JEFFERSON CITY (AP) - Kelly von Plonski's bookstore is struggling to keep its doors open.
Sales at Subterranean Books, located two miles from Washington University in St. Louis, were down 25 percent in January. The recent economic downturn hurt sales, but von Plonski says the biggest burden on the store is the 9.4 percent sales tax it must pay to the city and the state - that its online rivals avoid.
"It's the absolute main reason," she said in an interview by phone this past week. "Hands down, no question."
Subterranean's online competitors do not have to pay sales taxes because a 1992 decision by the U.S. Supreme Court held that states cannot force companies to pay sales or use taxes unless they have a physical presence in the state.
Some Missouri lawmakers are backing legislation to let Missouri go around that decision by joining an agreement with 24 other states that makes it easier for companies to voluntarily pay sales tax on Internet purchases. If enacted, the measure could generate up to $210 million for Missouri's cash-strapped budget. But it has little chance of passing, because lawmakers fear a political backlash from tax-averse voters.
Reps. Margo McNeil, D-Florissant, and Rory Ellinger, D-University City, have filed bills to have Missouri join the Streamlined Sales and Use Tax Agreement. Under that arrangement, Missouri would change its tax rules to allow Internet companies to charge state and local sales taxes on purchases shipped to Missouri. It would also simplify the system through which the companies voluntarily remit the taxes to the state Department of Revenue and would let companies that remit the taxes promptly keep up to 2 percent of the tax revenue they collect.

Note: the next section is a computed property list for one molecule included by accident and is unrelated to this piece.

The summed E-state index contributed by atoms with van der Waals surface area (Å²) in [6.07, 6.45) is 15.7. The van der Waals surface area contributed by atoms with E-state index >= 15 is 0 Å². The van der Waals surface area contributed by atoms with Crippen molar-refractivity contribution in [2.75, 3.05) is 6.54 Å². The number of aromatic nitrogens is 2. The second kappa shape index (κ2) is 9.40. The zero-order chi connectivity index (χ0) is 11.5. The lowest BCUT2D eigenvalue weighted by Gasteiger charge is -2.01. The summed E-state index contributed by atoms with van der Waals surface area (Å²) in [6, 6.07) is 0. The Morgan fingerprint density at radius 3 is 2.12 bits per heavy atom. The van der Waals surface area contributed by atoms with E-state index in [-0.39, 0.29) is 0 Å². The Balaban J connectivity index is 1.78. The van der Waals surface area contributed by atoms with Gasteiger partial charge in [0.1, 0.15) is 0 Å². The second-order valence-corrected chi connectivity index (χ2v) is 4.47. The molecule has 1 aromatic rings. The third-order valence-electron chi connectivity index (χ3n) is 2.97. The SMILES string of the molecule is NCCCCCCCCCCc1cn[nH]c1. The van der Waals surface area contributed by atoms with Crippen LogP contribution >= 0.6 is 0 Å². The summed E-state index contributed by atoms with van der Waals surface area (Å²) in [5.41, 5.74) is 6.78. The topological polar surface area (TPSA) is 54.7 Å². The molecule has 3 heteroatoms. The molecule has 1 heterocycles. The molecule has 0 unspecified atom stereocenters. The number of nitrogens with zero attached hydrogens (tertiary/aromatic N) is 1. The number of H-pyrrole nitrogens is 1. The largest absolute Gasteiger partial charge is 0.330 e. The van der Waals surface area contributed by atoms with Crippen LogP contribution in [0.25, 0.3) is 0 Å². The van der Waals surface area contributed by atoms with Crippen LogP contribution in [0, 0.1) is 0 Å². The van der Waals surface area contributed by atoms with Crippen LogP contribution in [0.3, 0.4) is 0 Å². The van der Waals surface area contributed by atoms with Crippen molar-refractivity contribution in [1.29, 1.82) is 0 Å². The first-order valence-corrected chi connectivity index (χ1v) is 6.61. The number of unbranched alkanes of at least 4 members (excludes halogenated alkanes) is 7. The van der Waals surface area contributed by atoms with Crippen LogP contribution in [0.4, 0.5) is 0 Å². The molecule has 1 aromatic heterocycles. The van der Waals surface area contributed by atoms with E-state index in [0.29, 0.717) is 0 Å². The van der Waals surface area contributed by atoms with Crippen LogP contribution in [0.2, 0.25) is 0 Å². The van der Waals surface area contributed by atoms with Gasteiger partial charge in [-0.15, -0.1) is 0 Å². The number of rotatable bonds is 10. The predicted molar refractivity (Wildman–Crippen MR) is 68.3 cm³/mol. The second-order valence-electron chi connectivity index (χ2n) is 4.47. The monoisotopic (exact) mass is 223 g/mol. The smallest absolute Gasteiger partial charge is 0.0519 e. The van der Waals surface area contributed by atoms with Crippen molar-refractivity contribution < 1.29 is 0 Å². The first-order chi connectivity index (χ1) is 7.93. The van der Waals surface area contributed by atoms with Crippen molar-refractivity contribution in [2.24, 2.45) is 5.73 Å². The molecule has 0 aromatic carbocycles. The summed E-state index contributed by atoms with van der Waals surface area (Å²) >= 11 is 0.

The House Tax Reform Committee heard public testimony on both bills earlier this month. McNeil said she had hoped to emphasize the positive effect the bill would have on small-town businesses and the state's economy as a whole.
"My main thrust has been that this is evening the playing field for brick-and-mortar businesses," she said. "The local businesses are the people who have most of the jobs for people in Missouri."
Fiscal estimates included with the bills say the state's Division of Budget and Planning "does not have an estimate of the sales tax revenues to be gained" from the proposals. But a 2009 University of Tennessee study concluded that Missouri could gain $210 million in 2012 by collecting sales tax on e-commerce, based on the state's sales tax rates and estimates of future online purchases.
Ellinger said the impact of the sales tax disparity between online stores and local shops is felt even more sharply in more rural areas.
Debbie Miller, the executive director of the Moberly Area Chamber of Commerce, said not collecting the sales tax could give online stores an unfair advantage.
"It's already easy enough to shop online," she said. "To me it only makes sense for them to collect a tax they have to pay."
Von Plonski and Miller both agreed that customers might have to pay more online if the tax were collected. But they said those tax dollars help cities provide services many people value.
"The sales tax is what pays for our fire department and our police officers," Miller said. "I hate taxes just as much as the next person, but I know that we have to have a strong tax base in order to be a thriving community."
Internet sales tax bills are HB52 and HB278